Even on cooler days, cars can be dangerous for your dog . You would think by now we all would have a heightened awareness of the danger of leaving a pet or a child in a hot car. However, it is easy to underestimate how quickly a car heats up, or to forget a child or dog who is quietly napping. The environment can change from moment to moment: shady spots suddenly are exposed to sun, or cloudy days can clear up without warning. Cars can be extremely dangerous even on days that are only modestly warm.

The American Academy of Pediatrics reports that most of the temperature rise in a car occurs within the first 15 to 30 minutes. Leaving windows slightly opened does not really slow up heating or decrease the temperature attained. Even at pleasant outside temperatures of 72 degrees, cars heated up to 117 degrees.

Unanticipated delays can happen even when you expect to be in a store for only for a moment. During warm weather, it’s best to leave your dog at home or take your pet back to your house and return to your errands.

Swimming and playing in waterways hold hidden risks. On hot days, it’s understandable that your dog will be lured to the cool water of lakes, streams, and even wet ditches. Nothing is more refreshing than a swim!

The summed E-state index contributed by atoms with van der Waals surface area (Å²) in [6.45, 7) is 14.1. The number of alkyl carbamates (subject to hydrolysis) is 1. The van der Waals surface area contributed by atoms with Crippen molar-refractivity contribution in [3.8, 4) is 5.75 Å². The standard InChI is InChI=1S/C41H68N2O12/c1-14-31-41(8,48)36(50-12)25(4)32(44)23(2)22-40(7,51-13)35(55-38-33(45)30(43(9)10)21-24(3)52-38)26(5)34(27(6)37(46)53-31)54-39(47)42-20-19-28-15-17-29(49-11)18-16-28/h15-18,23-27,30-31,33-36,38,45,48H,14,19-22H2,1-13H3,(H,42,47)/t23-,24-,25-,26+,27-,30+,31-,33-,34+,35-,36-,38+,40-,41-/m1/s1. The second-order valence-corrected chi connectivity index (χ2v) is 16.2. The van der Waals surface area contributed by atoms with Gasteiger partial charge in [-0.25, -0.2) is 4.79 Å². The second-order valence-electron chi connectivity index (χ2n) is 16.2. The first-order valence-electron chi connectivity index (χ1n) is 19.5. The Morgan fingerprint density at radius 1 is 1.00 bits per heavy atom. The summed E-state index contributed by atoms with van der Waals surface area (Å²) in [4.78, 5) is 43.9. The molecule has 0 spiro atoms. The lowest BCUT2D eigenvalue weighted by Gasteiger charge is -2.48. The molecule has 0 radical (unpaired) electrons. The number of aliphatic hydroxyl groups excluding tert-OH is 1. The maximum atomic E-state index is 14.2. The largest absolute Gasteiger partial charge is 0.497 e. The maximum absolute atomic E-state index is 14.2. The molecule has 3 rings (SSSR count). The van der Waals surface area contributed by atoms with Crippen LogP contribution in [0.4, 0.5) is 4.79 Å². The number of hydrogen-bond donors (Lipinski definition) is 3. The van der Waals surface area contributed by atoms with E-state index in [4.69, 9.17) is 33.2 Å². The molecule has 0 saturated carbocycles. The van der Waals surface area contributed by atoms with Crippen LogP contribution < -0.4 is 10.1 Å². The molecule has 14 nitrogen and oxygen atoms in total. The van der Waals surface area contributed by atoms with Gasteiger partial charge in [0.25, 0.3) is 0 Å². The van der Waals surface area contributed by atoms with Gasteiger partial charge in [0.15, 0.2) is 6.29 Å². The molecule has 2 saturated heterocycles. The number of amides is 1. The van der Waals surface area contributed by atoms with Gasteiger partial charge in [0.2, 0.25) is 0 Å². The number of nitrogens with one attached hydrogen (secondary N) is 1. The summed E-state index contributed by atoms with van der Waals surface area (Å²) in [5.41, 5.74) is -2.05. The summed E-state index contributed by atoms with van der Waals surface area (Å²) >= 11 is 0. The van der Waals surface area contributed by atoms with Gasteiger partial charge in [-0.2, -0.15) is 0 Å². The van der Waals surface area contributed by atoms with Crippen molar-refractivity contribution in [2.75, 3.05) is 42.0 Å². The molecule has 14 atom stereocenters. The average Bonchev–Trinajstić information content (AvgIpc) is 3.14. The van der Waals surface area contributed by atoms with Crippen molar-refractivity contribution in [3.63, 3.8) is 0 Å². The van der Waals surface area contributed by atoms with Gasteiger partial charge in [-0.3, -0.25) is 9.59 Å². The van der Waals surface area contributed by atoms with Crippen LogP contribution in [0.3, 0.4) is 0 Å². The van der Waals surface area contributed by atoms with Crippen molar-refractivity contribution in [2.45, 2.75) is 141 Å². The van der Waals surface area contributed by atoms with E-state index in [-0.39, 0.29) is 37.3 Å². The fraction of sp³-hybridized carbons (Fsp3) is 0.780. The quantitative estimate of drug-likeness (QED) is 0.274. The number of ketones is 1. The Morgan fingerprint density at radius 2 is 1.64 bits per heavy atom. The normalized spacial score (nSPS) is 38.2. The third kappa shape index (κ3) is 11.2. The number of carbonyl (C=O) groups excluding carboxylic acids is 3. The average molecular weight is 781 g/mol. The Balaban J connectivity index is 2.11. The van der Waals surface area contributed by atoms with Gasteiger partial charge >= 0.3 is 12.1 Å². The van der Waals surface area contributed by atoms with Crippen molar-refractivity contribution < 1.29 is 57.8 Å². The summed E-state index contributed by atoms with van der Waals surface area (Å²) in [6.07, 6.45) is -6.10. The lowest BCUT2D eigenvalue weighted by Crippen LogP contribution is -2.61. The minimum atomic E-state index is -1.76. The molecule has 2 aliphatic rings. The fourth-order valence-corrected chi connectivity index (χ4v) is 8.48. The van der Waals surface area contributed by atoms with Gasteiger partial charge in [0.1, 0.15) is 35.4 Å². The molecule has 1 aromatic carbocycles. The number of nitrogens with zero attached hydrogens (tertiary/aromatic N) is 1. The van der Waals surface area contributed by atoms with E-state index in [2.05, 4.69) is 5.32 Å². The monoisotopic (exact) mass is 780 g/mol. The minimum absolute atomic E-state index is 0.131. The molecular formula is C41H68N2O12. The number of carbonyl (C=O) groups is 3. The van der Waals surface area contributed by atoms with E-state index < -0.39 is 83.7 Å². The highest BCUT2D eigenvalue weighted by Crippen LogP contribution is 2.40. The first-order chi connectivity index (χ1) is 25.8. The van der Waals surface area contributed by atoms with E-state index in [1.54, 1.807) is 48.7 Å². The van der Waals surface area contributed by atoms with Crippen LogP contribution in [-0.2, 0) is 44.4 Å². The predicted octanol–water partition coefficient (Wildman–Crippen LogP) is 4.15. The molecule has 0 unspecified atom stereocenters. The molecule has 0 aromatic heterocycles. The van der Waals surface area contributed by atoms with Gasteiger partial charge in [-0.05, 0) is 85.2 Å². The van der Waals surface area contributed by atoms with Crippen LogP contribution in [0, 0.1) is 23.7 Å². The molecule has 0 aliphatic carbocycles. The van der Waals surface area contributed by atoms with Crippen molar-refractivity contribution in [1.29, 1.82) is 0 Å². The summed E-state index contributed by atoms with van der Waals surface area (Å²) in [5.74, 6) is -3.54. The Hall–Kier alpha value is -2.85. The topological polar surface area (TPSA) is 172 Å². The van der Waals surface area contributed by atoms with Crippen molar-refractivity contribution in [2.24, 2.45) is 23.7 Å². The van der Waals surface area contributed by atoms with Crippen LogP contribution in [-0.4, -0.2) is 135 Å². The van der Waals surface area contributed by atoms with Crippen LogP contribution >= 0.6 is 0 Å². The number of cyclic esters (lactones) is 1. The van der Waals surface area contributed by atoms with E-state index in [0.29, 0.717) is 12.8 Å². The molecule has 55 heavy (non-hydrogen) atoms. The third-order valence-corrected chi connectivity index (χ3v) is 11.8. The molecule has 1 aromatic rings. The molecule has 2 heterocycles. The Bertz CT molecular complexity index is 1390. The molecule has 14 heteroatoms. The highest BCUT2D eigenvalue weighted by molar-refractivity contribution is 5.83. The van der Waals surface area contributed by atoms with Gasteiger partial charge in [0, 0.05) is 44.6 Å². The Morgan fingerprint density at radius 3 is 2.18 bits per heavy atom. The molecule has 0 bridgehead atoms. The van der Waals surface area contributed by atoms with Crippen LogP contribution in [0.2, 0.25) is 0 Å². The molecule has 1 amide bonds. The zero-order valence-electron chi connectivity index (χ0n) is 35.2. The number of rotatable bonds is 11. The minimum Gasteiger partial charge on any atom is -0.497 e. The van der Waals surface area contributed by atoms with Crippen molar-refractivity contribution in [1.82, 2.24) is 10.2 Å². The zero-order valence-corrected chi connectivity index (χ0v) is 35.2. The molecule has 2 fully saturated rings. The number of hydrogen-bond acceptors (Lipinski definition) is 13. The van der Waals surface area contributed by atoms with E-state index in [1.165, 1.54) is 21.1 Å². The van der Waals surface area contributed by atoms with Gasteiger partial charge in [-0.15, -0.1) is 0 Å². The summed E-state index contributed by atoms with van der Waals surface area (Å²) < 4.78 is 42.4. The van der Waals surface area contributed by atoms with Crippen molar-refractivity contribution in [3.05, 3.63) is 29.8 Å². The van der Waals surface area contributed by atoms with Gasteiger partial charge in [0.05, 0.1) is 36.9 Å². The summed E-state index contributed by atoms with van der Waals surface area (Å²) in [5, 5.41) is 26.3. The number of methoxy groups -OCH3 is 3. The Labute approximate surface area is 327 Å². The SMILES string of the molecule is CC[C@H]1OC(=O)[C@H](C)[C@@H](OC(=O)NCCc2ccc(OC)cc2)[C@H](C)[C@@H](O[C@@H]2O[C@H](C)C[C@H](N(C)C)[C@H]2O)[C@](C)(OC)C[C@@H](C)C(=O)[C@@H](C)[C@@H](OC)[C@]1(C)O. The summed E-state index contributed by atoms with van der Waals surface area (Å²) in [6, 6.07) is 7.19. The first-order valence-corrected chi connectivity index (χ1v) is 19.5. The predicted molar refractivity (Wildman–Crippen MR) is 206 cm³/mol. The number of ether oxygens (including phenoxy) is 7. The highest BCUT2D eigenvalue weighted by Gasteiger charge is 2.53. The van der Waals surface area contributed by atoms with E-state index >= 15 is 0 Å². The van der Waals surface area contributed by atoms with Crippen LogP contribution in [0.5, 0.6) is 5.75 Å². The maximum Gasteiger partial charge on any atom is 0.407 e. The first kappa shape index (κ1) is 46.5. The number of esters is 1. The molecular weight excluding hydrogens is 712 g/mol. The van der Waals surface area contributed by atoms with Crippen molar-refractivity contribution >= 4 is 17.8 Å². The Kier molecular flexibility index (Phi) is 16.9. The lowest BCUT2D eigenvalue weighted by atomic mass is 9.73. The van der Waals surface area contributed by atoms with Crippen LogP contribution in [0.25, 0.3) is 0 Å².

Swimming can expose your dog (and yourself) to hidden dangers, so keep your dog under leash control when you explore near waterways.

  • Water Intoxication. Dogs who are hot or simply enjoying the fun of playing in water can lap, bite and swallow a huge amount. If too much water is ingested, the balance of electrolytes in a dog’s body can be disrupted, causing a disturbance in brain function that can lead to brain damage, heart failure and even death. Water intoxication can progress very quickly. Signs include lack of coordination, vomiting, dilated pupils and light gum color. This can rapidly progress to difficulty breathing and seizures. If your dog shows any of these behaviors, head straight to the veterinarian, where intravenous fluids can be administered to replace electrolytes.  
  • Blue-green algae is in the news. This particular summer risk has been receiving a lot of press over the past few years, often due to the tragically rapid death of a beloved dog just enjoying a day out with their guardian. Cyanobacteria, or blue-green algae, can produce toxins that affect both humans or animals. Drinking, breathing, or coming into skin contact with it can cause vomiting, diarrhea, rash, and headache. Blue-green algae thrives in warm, slow-moving, nutrient-rich lakes. While dense algal blooms are characterized by a “pea-soup” appearance, lighter blooms may have little or no visible algae. Because the algae floats, it often accumulates at the downwind end of a body of water. “When In Doubt, Stay Out!” is the warning slogan of many state agencies. If you are hiking in warm weather with your pup, it’s best to bring water along rather than allow them to explore and drink along a shoreline.